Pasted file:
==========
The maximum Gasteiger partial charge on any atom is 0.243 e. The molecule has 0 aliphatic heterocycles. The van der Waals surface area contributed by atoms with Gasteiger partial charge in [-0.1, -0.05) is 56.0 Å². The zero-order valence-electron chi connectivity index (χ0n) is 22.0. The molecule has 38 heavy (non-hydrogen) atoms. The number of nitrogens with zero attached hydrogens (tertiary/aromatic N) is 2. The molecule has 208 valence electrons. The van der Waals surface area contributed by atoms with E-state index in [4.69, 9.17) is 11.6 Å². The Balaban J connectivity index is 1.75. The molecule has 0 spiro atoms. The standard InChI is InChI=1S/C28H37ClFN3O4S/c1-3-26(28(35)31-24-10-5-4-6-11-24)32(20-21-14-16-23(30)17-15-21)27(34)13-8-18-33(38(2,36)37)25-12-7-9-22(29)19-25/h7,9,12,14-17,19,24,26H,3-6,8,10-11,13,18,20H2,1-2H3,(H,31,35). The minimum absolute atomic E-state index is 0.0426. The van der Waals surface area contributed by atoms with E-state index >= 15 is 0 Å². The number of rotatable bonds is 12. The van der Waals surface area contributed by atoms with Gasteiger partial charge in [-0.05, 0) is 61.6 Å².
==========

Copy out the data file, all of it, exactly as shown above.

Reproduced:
The maximum Gasteiger partial charge on any atom is 0.243 e. The molecule has 0 aliphatic heterocycles. The van der Waals surface area contributed by atoms with Gasteiger partial charge in [-0.1, -0.05) is 56.0 Å². The zero-order valence-electron chi connectivity index (χ0n) is 22.0. The molecule has 38 heavy (non-hydrogen) atoms. The number of nitrogens with zero attached hydrogens (tertiary/aromatic N) is 2. The molecule has 208 valence electrons. The van der Waals surface area contributed by atoms with E-state index in [4.69, 9.17) is 11.6 Å². The Balaban J connectivity index is 1.75. The molecule has 0 spiro atoms. The standard InChI is InChI=1S/C28H37ClFN3O4S/c1-3-26(28(35)31-24-10-5-4-6-11-24)32(20-21-14-16-23(30)17-15-21)27(34)13-8-18-33(38(2,36)37)25-12-7-9-22(29)19-25/h7,9,12,14-17,19,24,26H,3-6,8,10-11,13,18,20H2,1-2H3,(H,31,35). The minimum absolute atomic E-state index is 0.0426. The van der Waals surface area contributed by atoms with E-state index >= 15 is 0 Å². The number of rotatable bonds is 12. The van der Waals surface area contributed by atoms with Gasteiger partial charge in [-0.05, 0) is 61.6 Å².